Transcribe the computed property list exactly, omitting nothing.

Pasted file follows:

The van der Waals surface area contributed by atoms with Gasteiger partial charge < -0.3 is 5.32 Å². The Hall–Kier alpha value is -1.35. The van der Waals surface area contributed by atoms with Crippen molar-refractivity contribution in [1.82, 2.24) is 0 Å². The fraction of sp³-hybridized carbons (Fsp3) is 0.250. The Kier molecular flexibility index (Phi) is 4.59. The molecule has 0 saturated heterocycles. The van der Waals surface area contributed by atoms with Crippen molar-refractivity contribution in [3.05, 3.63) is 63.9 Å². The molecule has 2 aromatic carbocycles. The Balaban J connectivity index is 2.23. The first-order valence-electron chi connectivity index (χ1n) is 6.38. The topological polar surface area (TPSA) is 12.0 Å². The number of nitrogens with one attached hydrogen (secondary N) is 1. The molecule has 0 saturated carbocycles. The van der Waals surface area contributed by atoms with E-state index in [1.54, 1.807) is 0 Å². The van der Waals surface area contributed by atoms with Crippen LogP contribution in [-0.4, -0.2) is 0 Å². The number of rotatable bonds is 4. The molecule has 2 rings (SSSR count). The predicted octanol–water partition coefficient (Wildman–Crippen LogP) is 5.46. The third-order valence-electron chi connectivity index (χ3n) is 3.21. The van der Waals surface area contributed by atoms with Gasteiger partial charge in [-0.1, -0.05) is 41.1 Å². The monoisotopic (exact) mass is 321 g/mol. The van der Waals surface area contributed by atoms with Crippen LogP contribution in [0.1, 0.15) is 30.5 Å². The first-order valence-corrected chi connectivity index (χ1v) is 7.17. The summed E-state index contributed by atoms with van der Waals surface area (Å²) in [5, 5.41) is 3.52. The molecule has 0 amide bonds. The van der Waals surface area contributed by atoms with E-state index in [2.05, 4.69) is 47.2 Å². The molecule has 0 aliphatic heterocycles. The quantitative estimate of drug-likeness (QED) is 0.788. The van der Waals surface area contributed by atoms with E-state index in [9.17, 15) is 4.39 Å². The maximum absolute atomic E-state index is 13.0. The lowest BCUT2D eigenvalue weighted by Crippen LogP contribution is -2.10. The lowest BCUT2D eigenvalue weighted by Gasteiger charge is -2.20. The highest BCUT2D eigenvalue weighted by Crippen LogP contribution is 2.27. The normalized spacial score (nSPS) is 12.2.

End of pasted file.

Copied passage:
The van der Waals surface area contributed by atoms with Gasteiger partial charge < -0.3 is 5.32 Å². The Hall–Kier alpha value is -1.35. The van der Waals surface area contributed by atoms with Crippen molar-refractivity contribution in [1.82, 2.24) is 0 Å². The fraction of sp³-hybridized carbons (Fsp3) is 0.250. The Kier molecular flexibility index (Phi) is 4.59. The molecule has 0 saturated heterocycles. The van der Waals surface area contributed by atoms with Crippen molar-refractivity contribution in [3.05, 3.63) is 63.9 Å². The molecule has 2 aromatic carbocycles. The Balaban J connectivity index is 2.23. The first-order valence-electron chi connectivity index (χ1n) is 6.38. The topological polar surface area (TPSA) is 12.0 Å². The number of nitrogens with one attached hydrogen (secondary N) is 1. The molecule has 0 saturated carbocycles. The van der Waals surface area contributed by atoms with E-state index in [1.54, 1.807) is 0 Å². The van der Waals surface area contributed by atoms with Crippen LogP contribution in [-0.4, -0.2) is 0 Å². The number of rotatable bonds is 4. The molecule has 2 rings (SSSR count). The predicted octanol–water partition coefficient (Wildman–Crippen LogP) is 5.46. The third-order valence-electron chi connectivity index (χ3n) is 3.21. The van der Waals surface area contributed by atoms with Gasteiger partial charge in [-0.1, -0.05) is 41.1 Å². The monoisotopic (exact) mass is 321 g/mol. The van der Waals surface area contributed by atoms with Crippen LogP contribution in [0.1, 0.15) is 30.5 Å². The first-order valence-corrected chi connectivity index (χ1v) is 7.17. The summed E-state index contributed by atoms with van der Waals surface area (Å²) in [5, 5.41) is 3.52. The molecule has 0 amide bonds. The van der Waals surface area contributed by atoms with E-state index in [2.05, 4.69) is 47.2 Å². The molecule has 0 aliphatic heterocycles. The quantitative estimate of drug-likeness (QED) is 0.788. The van der Waals surface area contributed by atoms with E-state index in [9.17, 15) is 4.39 Å². The maximum absolute atomic E-state index is 13.0. The lowest BCUT2D eigenvalue weighted by Crippen LogP contribution is -2.10. The lowest BCUT2D eigenvalue weighted by Gasteiger charge is -2.20. The highest BCUT2D eigenvalue weighted by Crippen LogP contribution is 2.27. The normalized spacial score (nSPS) is 12.2.